Click on photos to enlarge.

Wednesday, April 24, 2013

Ellsworth Kelly

Spectrum V, 1969, Ellsworth Kelly
Ellsworth Kelly,
a part of his art.
New York City, after the war, the 1940s and 50s, likely no other time and place on earth before or since has ever had such a vibrant art world, especially for painters. Today we refer to this time and place as the New York School. It wasn't a "school," of course in the scholastic sense (several of them, perhaps), and though it's most associated with Abstract Expressionism, even at that it sported several different "brands" of this last great painting "ism." There was the Kandinsky-de Kooning branch, the Jackson Pollock gestural branch, the almost non-representation painters, Fairfield Porter and Romare Bearden, the Color Field painters, Ellsworth Kelly, Helen Frankenthaler, Kenneth Noland, Mark Rothko, and others, followed by the Minimalists. All the great ones are dead now...except for one.
Seine, 1950, Ellsworth Kelly--something like today's computerized camouflage.
Awnings Avenue Matignon,
1950, Ellsworth kelly
Ellsworth Kelly will soon be ninety years old (as of May, 31, 2012). He's outlived them all--even many of the younger ones. Born in 1923, Kelly was not a part of the hard driving, hard drinking, hard living stereotype of the Abstract Expressionist wild bunch (which probably explains why he's still living). In fact, during the formative years of the Abstract Expressionist movement, Kelly spent, not in New York, but in Paris painting figures. He painted his first abstract painting Seine (above) as late as 1950. His painting, Awnings Avenue Matignon (right) from the same year, not only illustrates his rapid movement into abstraction, but also portends his later work with color fields.

Red Blue Green 1963, Ellsworth Kelly.
By the 1960s Kelly's palette had left behind largely
monochromatic subtleties in favor strong primaries.
Kelly came to abstraction naturally. During WW II he was assigned to a group known as "The Ghost Army." Perhaps a better description might have been the "inflatable army." Their job was to create the illusion of armed might using inflatable tanks, Jeeps, trucks, artillery, and other war machines, to mislead the enemy as to the disposition of allied forces. He was involved in the most abstract of these undertakings, camouflage. That experience, coupled with training in technical drawing at Brooklyn's Pratt Institute before the war, combined to give birth to his highly geometric form of abstraction, the very antithesis of what most artists of the New York School were doing about the same time. Moreover, Kelly was a latecomer to the New York art scene, arriving back home in 1954 after some six years studying and working in Paris.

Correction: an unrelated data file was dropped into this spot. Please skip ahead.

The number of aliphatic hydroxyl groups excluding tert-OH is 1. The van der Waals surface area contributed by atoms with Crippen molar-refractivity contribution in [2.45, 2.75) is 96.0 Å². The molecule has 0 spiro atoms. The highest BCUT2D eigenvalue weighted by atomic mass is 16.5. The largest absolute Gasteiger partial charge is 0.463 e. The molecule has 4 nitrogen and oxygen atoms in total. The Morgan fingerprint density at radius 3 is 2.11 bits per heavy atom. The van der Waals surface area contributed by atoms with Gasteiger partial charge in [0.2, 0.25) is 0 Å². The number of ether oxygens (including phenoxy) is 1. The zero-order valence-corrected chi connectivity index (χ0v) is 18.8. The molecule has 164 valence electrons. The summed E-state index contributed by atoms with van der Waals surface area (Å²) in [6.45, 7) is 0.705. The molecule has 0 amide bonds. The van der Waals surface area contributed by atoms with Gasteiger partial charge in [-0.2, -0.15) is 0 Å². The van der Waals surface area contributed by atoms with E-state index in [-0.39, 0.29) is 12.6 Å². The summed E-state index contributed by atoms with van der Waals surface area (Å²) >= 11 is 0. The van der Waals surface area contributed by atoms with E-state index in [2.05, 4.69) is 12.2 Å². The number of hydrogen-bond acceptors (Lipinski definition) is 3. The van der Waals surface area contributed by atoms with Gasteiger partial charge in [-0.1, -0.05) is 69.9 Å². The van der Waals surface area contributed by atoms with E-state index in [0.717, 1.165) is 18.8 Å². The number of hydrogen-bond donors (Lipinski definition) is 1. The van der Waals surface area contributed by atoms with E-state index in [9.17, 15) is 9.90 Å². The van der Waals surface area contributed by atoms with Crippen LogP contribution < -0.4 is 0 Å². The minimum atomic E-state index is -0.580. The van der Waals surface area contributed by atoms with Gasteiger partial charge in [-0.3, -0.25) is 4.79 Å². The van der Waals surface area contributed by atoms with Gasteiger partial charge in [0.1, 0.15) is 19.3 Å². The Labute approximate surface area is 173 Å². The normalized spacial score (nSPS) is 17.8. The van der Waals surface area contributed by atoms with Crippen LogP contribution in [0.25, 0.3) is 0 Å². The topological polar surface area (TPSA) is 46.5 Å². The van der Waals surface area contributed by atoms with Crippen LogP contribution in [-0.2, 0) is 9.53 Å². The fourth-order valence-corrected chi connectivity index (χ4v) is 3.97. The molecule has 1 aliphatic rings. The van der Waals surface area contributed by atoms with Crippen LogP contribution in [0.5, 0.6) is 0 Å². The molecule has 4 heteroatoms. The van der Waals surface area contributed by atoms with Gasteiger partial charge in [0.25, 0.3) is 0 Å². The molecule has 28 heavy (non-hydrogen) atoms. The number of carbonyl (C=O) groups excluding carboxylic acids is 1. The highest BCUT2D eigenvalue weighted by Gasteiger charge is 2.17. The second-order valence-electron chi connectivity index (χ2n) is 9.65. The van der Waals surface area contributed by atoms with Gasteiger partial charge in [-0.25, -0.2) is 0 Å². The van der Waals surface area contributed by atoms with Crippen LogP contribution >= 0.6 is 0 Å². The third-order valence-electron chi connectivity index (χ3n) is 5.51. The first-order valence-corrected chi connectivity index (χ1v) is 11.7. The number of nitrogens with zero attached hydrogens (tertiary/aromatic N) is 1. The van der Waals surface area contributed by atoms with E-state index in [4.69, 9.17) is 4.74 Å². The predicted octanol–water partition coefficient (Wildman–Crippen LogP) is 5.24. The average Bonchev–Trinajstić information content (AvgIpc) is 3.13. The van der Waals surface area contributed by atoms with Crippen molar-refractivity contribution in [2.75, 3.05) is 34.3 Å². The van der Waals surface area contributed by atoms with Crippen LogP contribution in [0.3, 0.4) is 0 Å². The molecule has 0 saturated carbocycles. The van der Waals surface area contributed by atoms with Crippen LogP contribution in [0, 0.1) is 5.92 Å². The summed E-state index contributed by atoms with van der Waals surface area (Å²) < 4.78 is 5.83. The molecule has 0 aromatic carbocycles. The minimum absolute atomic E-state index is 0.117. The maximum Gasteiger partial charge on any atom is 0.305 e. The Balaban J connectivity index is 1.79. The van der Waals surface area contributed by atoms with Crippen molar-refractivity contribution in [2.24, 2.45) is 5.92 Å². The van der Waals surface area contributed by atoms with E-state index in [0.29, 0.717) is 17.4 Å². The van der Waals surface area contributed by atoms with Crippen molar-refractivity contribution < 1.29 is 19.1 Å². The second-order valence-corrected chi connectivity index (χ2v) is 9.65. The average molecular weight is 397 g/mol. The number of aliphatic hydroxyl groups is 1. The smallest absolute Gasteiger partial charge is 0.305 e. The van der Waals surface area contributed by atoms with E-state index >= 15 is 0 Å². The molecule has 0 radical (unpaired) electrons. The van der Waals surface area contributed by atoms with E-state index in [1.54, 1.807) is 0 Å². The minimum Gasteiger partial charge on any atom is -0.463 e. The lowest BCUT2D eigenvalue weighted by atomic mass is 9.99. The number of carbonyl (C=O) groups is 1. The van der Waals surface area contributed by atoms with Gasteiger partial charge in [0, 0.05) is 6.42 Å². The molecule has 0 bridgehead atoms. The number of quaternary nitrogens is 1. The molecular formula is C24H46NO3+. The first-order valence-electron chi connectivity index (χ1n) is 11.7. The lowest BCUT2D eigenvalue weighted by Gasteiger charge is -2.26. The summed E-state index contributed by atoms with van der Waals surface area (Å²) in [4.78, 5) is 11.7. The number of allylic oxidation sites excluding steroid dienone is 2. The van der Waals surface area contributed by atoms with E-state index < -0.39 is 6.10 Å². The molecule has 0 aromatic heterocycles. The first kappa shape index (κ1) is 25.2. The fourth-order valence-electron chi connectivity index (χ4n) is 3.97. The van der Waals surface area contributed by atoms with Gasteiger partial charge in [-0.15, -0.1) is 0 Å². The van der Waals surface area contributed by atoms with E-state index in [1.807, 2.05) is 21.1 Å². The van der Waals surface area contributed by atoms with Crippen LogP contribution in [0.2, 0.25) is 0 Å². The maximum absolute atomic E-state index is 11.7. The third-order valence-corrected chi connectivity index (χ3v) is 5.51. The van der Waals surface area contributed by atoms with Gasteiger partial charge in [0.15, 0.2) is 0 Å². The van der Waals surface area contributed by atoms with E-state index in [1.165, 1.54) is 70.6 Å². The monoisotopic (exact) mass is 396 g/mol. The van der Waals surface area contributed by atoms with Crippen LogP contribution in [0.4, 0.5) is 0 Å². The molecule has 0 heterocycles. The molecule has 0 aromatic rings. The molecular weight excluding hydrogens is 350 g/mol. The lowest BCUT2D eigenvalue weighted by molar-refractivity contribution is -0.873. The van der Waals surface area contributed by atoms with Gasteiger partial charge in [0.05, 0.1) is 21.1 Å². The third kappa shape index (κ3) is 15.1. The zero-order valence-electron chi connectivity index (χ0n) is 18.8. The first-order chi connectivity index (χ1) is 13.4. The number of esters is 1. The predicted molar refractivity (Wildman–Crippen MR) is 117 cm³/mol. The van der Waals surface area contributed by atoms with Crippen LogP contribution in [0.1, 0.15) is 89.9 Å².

Untitled VI, 1983, Ellsworth Kelly
His sculpture is as dramatic,& yet
strikingly simple as his paintings.
It was another two years before Kelly's first show at the famous Betty Parsons Gallery and several more years before his brand of abstraction began to catch on around 1960 (his work was considered "too European"). His solid color fields and shaped canvases influenced other artists, but not buyers. After that, Ellsworth Kelly's work evolved, as seen in his Spectrum V from 1969 (top), but not as much as that of the fading New York School. Abstraction began meaning color fields and that gradually evolved into Minimalist work during the 1960s and 70s as tastes in the rarified world of fine art gradually caught up with Kelly's way of exploring the colorful, geometric world around him.

Saint Martin Landscape, 1979, Ellsworth Kelly. Yes, it's a painting, not a collage.

No comments:

Post a Comment